GovGoodies: Free Pass to DC Marketing Conference With Mr. GovLoop

The GovGoodies just keep coming this week with another free pass to an event that shouldn’t be anything less than awesome.

The conference (What’s Next DC) is all about optimizing the way we get the word out about stuff so if that’s your bag or you want tips in that area or if you just want to see Mr. GovLoop speak like no other speaker before than this pass it for you. All GovLoopers will get 25% off the registration cost with the code “govloop25”.

The FREE pass will go to whoever shoots us the best answer (in the comments section) to this question:

How can the government use video to better communicate ideas and policies?

Here’s a little more about the conference: There are no sales commercials masquerading as presentations here, orsleepy Q & A sessions where only 1 of 8 questions apply to yourbusiness. What’s Next DC is about brainstorming, case studies, energy, networking, strategy and – best of all – personalized solutions to your company’s most important challenges. This is not just a conference, it is an experience. Come prepared and energized to learn and share with other Marketing, Public Relations, Advertising, and Communication Professionals!

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Steven Goldman

1. Scale your message to your audience… an individual viewer. (If you’re pitching a change in tax code, be clear what that means to a single person that it applies to (at least $300 tax burden reduction) as well as the large-scale impact it’s intended for ($150MM deficit reduction over 10 years)

2. Convey these ideas/policies were built with people in mind, not abstractions. (Talk about moments shared with constituents or affected persons at listening sessions or via email/phone/in-person feedback, and the concerns you heard voiced that led to developing the policies.)

3. Show, don’t tell. (If your message is about an environmental cleanup, footage of both the problems (say, trash accumulation in the Anacoastia) and solutions (community cleanups, enhanced recycling programs, community monitoring programs) help the viewer clearly understand what’s being done.)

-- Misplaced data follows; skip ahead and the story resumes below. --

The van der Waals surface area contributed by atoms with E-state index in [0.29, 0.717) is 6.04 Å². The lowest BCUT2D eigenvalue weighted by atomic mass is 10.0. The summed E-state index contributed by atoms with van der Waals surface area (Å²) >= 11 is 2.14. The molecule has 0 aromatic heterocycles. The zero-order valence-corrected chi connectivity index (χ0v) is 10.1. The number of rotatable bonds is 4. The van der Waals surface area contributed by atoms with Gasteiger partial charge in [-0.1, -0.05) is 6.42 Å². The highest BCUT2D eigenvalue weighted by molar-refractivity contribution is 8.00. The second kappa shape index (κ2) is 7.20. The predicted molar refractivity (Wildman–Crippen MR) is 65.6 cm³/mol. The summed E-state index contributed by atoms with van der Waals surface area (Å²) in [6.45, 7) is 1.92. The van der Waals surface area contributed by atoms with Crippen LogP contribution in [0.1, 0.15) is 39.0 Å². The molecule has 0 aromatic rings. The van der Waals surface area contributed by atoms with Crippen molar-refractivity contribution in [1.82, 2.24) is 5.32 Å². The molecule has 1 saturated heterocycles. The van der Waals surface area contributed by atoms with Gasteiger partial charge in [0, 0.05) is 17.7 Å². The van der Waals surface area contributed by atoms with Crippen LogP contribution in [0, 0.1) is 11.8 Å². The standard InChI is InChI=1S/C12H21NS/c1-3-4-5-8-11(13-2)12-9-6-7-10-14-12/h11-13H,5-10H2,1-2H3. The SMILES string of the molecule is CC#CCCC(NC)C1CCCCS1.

4. End w/opportunities for further education/participation (i.e., resources online, social media links, etc.). Don’t let the end of the video be the end of engagement with the viewer.

Martha Garvey

Steven covered so much…but let me add a few more.

1. Keep it snappy. In most cases, audiences are out the virtual door by the two-minute mark. If you must post the whole hour of a conference, take the time to create a “greatest hits” version, too.

2. Make it a dialog. We are all self-focused creatures. If I post a decent comment to your video, when possible, acknowledge me–respond in the comments, mention me in your blog, and hey…maybe you could comment on my video, too? Or put me on a citizen panel. If I am commenting on your video, I am part of that minority who is participating. You already have my buy-in!

3. Make sure everyone has access. This should be a no-brainer for an official government video, but videos should be captioned, and have decent sound. Do not assume I can see and hear your video.

4. Keep it organized. Create playlists of related videos whenever possible. For example: Not “pets.” Dogs, Cats, Kittens, Puppies. And remember: keywords and useful titles help TREMENDOUSLY. Tell me what year it was created. Tell me where. Help the Internet help me find your very cool video about the dog who teaches little kids to recycle. And if you’ve already done your work in item 2. (see above), I might just help your video go viral.


I think there’s a lot of ways to use video internally to communicate HR information, policies/procedures, and new projects.

Bill T

Senior government officials (Assistant Director, Director, CEOs) can produce 4 minute telecasts broadcast off of the agency’s intranet. These broadcasts can be informative about policies, cite special acts of service by employees, or be used to illustrate a business challenge the agency is currently engaged in so all employees feel attached (linked) to the mission of the organization. In most cases, these telecasts can be filmed in-house as compressed video for on-demand viewing by employees. Broadcasts can vary and should be updated at least monthly, when the need arises, or on a scheduled basis.

Martha Garvey

@Bill and @Govloop: Yes, that is very much the way video is being used in my experience. I think that’s why it’s good to have seminars and conferences–so much of the good work is actually happening behind the firewall–for good reason.